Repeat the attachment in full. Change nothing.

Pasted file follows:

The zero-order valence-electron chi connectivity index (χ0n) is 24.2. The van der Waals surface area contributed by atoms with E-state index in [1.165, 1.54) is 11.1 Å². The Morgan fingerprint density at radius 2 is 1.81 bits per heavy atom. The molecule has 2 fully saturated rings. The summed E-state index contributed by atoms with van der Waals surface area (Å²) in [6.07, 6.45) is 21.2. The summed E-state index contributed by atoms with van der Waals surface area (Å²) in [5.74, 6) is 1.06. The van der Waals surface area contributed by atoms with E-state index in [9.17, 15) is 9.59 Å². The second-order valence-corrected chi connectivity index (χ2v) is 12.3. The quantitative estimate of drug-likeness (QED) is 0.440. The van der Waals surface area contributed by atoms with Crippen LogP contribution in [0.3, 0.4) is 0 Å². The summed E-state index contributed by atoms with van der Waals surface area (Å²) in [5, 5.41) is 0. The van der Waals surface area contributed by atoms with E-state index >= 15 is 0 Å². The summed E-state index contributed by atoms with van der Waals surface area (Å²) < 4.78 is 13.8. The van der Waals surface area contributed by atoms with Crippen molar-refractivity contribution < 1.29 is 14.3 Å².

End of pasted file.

The zero-order valence-electron chi connectivity index (χ0n) is 24.2. The van der Waals surface area contributed by atoms with E-state index in [1.165, 1.54) is 11.1 Å². The Morgan fingerprint density at radius 2 is 1.81 bits per heavy atom. The molecule has 2 fully saturated rings. The summed E-state index contributed by atoms with van der Waals surface area (Å²) in [6.07, 6.45) is 21.2. The summed E-state index contributed by atoms with van der Waals surface area (Å²) in [5.74, 6) is 1.06. The van der Waals surface area contributed by atoms with E-state index in [9.17, 15) is 9.59 Å². The second-order valence-corrected chi connectivity index (χ2v) is 12.3. The quantitative estimate of drug-likeness (QED) is 0.440. The van der Waals surface area contributed by atoms with Crippen LogP contribution in [0.3, 0.4) is 0 Å². The summed E-state index contributed by atoms with van der Waals surface area (Å²) in [5, 5.41) is 0. The van der Waals surface area contributed by atoms with E-state index >= 15 is 0 Å². The summed E-state index contributed by atoms with van der Waals surface area (Å²) < 4.78 is 13.8. The van der Waals surface area contributed by atoms with Crippen molar-refractivity contribution < 1.29 is 14.3 Å².